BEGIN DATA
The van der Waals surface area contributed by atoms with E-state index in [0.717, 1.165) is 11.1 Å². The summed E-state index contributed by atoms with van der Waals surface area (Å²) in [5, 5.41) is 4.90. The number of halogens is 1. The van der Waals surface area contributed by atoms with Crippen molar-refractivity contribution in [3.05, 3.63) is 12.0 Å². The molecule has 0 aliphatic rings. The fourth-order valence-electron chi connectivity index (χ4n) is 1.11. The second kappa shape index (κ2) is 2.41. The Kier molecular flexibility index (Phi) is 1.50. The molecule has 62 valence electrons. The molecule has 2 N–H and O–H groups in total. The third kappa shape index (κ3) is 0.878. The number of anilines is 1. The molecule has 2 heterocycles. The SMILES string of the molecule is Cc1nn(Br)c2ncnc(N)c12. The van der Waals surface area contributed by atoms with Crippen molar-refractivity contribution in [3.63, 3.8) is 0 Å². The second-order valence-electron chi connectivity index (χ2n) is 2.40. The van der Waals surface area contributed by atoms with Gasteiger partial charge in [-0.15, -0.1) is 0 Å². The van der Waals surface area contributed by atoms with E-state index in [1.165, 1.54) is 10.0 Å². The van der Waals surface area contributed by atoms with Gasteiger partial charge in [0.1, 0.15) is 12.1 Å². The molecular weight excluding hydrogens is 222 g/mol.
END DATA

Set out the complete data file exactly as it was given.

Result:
The van der Waals surface area contributed by atoms with E-state index in [0.717, 1.165) is 11.1 Å². The summed E-state index contributed by atoms with van der Waals surface area (Å²) in [5, 5.41) is 4.90. The number of halogens is 1. The van der Waals surface area contributed by atoms with Crippen molar-refractivity contribution in [3.05, 3.63) is 12.0 Å². The molecule has 0 aliphatic rings. The fourth-order valence-electron chi connectivity index (χ4n) is 1.11. The second kappa shape index (κ2) is 2.41. The Kier molecular flexibility index (Phi) is 1.50. The molecule has 62 valence electrons. The molecule has 2 N–H and O–H groups in total. The third kappa shape index (κ3) is 0.878. The number of anilines is 1. The molecule has 2 heterocycles. The SMILES string of the molecule is Cc1nn(Br)c2ncnc(N)c12. The van der Waals surface area contributed by atoms with Crippen molar-refractivity contribution in [3.63, 3.8) is 0 Å². The second-order valence-electron chi connectivity index (χ2n) is 2.40. The van der Waals surface area contributed by atoms with Gasteiger partial charge in [-0.15, -0.1) is 0 Å². The van der Waals surface area contributed by atoms with E-state index in [1.165, 1.54) is 10.0 Å². The van der Waals surface area contributed by atoms with Gasteiger partial charge in [0.1, 0.15) is 12.1 Å². The molecular weight excluding hydrogens is 222 g/mol.